That last question is really important. Because here’s the thing. As I mentioned in my TEDxUNYP talk (video coming soon!), most of us have absorbed the cultural metric of success that tells us we need to have a stacked bank account, big house, and nice car. Many of us buy into this on the most subtle level, without even realizing it. I’ve had to come face-to-face with the shadow side of me that has been using this metric, in one way or another, for much of my adult life. I didn’t think that I needed a big house or nice car or expensive clothes to show that I was successful – but I did feel like I had to have some magical amount of savings in the bank. Otherwise I felt like a failure who didn’t measure up to my peers.

But let’s take another look at my life over the past six months and re-evaluate whether or not I was successful.

Over the past six months I’ve been struggling financially. But I always had enough food to eat, largely through the generosity of my husband and friends. I’m surrounded by friends and family, near and far, who enrich my life in ways that money can’t buy. I’ve been fortunate that my husband’s work is going well, so we’ve been able to keep our basic necessities running. Aside from a few stress-induced symptoms, I’m generally healthy. I have space in my schedule to read books and articles that inspire me, to meditate and do yoga, to cook healthy food, and to enjoy time with loved ones. I got creative about ways to cook and entertain and have fun without having to spend a lot of money. I got creative about alternative ways to earn an income, like helping my husband with some of his work, and reaching out to colleagues to help with their projects. Professionally, I gave a TEDx talk, brought on a new consulting client, and I’m in the process of considering some intriguing future career opportunities.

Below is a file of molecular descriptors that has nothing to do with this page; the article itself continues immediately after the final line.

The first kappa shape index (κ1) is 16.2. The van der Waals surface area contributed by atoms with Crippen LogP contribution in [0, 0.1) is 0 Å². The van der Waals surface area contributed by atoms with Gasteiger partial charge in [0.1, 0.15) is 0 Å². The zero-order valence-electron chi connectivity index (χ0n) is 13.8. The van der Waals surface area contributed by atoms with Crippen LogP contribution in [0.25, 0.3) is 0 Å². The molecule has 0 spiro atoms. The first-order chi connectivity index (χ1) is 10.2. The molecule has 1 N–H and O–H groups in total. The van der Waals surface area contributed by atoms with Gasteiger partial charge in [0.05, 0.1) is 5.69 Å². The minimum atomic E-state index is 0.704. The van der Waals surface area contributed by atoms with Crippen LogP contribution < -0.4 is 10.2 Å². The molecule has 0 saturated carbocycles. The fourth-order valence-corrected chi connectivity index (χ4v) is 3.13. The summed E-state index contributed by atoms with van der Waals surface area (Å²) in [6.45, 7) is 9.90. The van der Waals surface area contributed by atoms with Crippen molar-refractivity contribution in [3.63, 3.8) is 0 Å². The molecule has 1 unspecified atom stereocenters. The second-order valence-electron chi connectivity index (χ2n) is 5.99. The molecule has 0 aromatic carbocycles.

Yes, I only had $10 in the bank. But I also had a rich social life, support from a variety of sources, a roof over my head in a beautiful European city, lots of laughs, a ton of personal growth, and even some professional advancements.

Why did I end up broke in the first place? There are probably many reasons, but here’s a big one. I’m trying to build a life that isn’t obsessed with “work” (at least not in the traditional sense of a 9 to 5 job). I’m trying to build a life that honors what I value. I value having open space in my calendar, not feeling rushed all the time, and having the opportunity to contemplate topics that interest me. I value doing work that feels personally meaningful. I value quality time with friends and family. I value authenticity and self-expression and feeling alive. I value freedom and flexibility in my schedule. I value getting lots of sleep and eating well and taking care of myself. I value meditating every morning and stretching/dancing/yoga every evening. I value trying to make the world a better place.